Img 0029-2

Familiar with classical compositions like “Fur Elise” to “Cello Suite No. 1” playing in orchestras worldwide, many students know why Mozart and Bach are famous. But what about classical guitar? Ask rock junkies and they can tell you every detail of their favorite guitar riffs, but not the music that paved the way for modern guitar as we know it.

Enter Ariel Alba, a junior guitar performance major at UTSA, and self-taught guitarist and musician since the age of 13. Maybe you’ve seen him around campus before class starts or quietly hidden in nooks, letting his music speak for itself.

His passion for guitar didn’t start with mariachi, typical of Hispanic guitar players in his homeland Nuevo Laredo, Mexico. Instead, Alba was influenced by the metal-heads on the other side of the border such as Megadeth.

Growing up in Mexico, Alba wasn’t provided with access to many formal music programs, so family and friends were his best resources. “I started with a nylon guitar, just strumming cords, playing pop songs,” mused Alba while he plucked his guitar. “At one point I remember playing Backstreet Boys sheet music, but I didn’t play classical until I started college.”

Eventually his interests drifted to rock and heavy metal, and he formed a band, Grado Zero, with his cousin. “We played songs from a Mexican band named Coda, which sounds like Bon Jovi,” explained Alba. “They were on the same track as Bon Jovi when he was out, but not everyone (in Mexico) accepted it.”

Once at UTSA, Alba began to learn about the history of guitar and the influences of modern music. “The guitar as we know it is the new kid in town, compared to the violin and bass,” explained Alba on the differences between the two instruments. “Classical guitar is a thing in the U.S., but not as big in other places, like where I came from. So there is a big need for awareness of classical guitar everywhere.”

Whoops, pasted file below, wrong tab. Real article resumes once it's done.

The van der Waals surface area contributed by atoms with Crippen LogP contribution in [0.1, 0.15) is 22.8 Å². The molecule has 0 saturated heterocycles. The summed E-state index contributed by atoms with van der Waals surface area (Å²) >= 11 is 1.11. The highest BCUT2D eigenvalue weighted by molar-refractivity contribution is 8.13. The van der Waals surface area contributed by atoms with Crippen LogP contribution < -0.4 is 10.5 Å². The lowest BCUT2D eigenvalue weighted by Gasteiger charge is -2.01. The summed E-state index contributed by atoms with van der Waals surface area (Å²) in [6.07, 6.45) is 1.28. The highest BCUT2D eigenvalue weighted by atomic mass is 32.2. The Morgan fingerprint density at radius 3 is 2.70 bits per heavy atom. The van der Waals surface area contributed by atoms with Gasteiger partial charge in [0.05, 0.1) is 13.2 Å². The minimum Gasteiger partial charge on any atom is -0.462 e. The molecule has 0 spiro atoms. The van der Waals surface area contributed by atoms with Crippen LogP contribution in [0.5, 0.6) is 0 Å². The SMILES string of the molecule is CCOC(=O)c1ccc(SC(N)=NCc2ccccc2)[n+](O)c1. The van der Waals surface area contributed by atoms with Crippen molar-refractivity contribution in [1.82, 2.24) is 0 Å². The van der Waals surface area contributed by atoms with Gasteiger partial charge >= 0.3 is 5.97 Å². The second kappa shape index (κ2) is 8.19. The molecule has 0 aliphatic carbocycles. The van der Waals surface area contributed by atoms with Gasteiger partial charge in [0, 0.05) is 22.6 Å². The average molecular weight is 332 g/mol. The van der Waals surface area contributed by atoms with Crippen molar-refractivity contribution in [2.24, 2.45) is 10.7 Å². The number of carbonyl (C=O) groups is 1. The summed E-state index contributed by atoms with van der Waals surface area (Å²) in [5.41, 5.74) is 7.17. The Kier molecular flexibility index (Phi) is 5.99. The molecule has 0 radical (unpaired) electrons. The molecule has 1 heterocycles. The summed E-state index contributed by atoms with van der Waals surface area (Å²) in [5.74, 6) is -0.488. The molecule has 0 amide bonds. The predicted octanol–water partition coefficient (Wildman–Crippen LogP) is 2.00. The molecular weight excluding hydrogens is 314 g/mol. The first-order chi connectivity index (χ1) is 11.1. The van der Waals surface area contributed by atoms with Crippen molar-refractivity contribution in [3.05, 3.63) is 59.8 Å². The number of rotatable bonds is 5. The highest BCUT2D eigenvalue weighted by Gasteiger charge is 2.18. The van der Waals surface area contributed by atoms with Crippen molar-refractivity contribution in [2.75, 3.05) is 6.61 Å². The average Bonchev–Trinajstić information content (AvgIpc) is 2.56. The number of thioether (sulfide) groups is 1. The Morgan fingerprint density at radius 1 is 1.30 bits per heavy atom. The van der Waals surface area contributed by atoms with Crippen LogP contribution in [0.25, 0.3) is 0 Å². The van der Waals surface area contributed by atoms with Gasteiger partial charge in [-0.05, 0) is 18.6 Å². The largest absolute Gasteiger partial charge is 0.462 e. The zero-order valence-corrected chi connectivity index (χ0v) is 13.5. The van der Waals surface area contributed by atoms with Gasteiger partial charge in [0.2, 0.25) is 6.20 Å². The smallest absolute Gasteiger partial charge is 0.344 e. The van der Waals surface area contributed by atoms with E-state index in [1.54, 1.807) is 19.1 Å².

Even with his newfound discovery, Alba continues to champion the classical genre of music. “I’m really sad that Chopin never wrote for guitar. He was mad!” laughs Alba.

As for future dreams, Juilliard is on Alba’s radar, but he’s setting his career goals to new heights. “Cirque du Soleil is a multidisciplinary show; you need to be very versatile and know how to play metal, classical, jazz, R&B.”When you think of circus, you think of clowns, animals; but Cirque doesn’t have animals. They have acrobats, singers, musicians,” explains Alba. “I would love to work there. It’s my dream job.”

Besides being a full-time student, Alba still finds time to give back to the community by being involved in a UTSA outreach program and tutoring younger children from the community to bring guitar music to more people. “There is a lot of good music being written and performed; it’s a matter of going out there to hear it. It doesn’t matter what genre: classical, tejano, rock or indie. It’s out there being written and performed. I’m excited for the music scene here in San Antonio.”

You can find Alba playing outside the Sombrilla just before your class starts or on one of the benches on a cool day. So take a seat nearby and enjoy some of his classical guitar music — maybe you’ll fall under the influence, too.

Related Stories

More from Sabrina Perez/ Contributing Writer

Editorial Board

At the University of Missouri, real change happened — but only when loss of university revenue was threatened. Missouri student…

More In Arts_and_life

Sofia Garcia Staff Writer

Whether you are an arts and music lover, or you simply enjoy the nightlife of San Antonio, First Friday is…